Motorhomes are further segmented into three types: the largest being Class A, midsized Class C, and the tiny Class B, which only accommodates two to three people. Accordingly, 8,991 orders of Class Cs with bunk over cabs and 3,493 orders of Class Bs were made in 2021, a performance quite the opposite to 2018 when Class Bs outperformed the other. Now, Class C motorhomes are expected to be redhot products in the next half-decade, CADA said.

“Class Cs and Bs are the main products in the market, and our Class B motorhomes topped the market share in the first two months this year,” said SAIC Maxus Automotive Co Ltd, China’s major RV provider. In 2021, Maxus sold 1,362 RVs, ranking first, followed by Yutong Group Co Ltd, which sold 1,311 RVs.

Visitors flock to the booth of SAIC Maxus during an automobile expo in Guangzhou, Guangdong province, in November. CHINA DAILY

Maxus, also the largest manufacturer of RVs in Asia, boasts an intelligent factory producing a wide range of RVs, thus creating a new ecology for domestic vehicle manufacturing. A Maxus representative said, “Reliable quality, comprehensive services and intelligent technologies are our keys to gaining the trust of customers.”

Given the reasons for such progress in the RV industry, the representative said that China’s economic growth is the fundamental driver. The third consumption upgrade supported by information technology, an aging population and personalized consumption help spur advances as well.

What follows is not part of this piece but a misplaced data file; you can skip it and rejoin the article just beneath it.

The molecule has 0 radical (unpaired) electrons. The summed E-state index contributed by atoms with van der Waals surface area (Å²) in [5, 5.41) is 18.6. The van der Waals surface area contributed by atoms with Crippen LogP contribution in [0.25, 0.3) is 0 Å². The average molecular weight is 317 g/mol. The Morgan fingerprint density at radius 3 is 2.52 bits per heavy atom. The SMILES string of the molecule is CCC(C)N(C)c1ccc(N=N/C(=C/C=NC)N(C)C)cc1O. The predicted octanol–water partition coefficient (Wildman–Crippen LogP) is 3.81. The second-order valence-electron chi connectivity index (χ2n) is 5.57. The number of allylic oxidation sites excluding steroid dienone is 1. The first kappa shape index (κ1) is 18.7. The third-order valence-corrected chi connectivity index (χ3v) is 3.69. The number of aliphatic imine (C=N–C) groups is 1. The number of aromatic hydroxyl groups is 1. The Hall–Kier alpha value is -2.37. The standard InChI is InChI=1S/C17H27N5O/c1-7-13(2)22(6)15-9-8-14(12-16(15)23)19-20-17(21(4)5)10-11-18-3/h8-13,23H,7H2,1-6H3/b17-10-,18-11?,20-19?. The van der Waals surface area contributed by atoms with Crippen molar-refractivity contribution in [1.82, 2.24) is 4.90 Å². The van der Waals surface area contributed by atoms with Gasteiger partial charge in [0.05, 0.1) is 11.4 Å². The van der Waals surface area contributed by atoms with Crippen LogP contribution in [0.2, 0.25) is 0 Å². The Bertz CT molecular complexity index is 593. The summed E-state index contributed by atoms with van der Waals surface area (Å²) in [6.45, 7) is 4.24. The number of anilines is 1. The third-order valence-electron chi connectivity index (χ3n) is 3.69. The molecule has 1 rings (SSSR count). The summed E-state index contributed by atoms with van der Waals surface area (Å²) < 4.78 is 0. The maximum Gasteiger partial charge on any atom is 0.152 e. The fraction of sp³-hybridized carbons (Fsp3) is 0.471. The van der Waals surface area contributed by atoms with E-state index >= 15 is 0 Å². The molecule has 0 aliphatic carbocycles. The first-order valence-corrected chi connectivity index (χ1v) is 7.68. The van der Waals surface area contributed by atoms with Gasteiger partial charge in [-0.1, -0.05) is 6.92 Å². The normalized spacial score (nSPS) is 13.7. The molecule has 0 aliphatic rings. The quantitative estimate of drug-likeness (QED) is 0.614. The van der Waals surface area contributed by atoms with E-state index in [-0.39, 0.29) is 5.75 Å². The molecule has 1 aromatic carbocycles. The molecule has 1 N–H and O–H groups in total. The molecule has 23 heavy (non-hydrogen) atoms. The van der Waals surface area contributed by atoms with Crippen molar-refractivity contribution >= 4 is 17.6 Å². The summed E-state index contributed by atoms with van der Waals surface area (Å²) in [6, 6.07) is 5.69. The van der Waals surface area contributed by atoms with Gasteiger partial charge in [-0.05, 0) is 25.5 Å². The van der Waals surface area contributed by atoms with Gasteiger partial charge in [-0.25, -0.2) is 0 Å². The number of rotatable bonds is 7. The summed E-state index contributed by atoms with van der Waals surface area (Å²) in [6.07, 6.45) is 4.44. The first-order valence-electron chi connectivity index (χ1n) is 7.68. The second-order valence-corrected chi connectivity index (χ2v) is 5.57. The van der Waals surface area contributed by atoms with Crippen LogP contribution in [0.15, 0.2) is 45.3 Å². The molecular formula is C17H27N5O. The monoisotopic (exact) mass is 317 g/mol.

Experts said that alongside GDP growth and increased consumption capacity, China’s RV market has a short history and thus a small market base, which can help contribute to rapid growth.

Moreover, the rising tourism industry supported by encouraging policies serves as a large growth engine, boosting market demand and consumption. In turn, the growing market could expand employment and augment fiscal revenues of local governments, helping achieve common development, said Zhang Xiang, a researcher at the Institute of Automobile Enterprise Management and Innovation of the North China University of Technology.

However, there is still a gap between the domestic and Western markets, experts said.

According to Global Market Insight, the global RV market exceeded $70 billion in 2021 and is dominated by North America and Europe.

As the top player, the North American RV market accounted for $25 billion in 2021, with over 600,000 units of RVs sold. Europe came second in market value, with Germany selling the most-106,138 units last year, said the European Caravan Federation.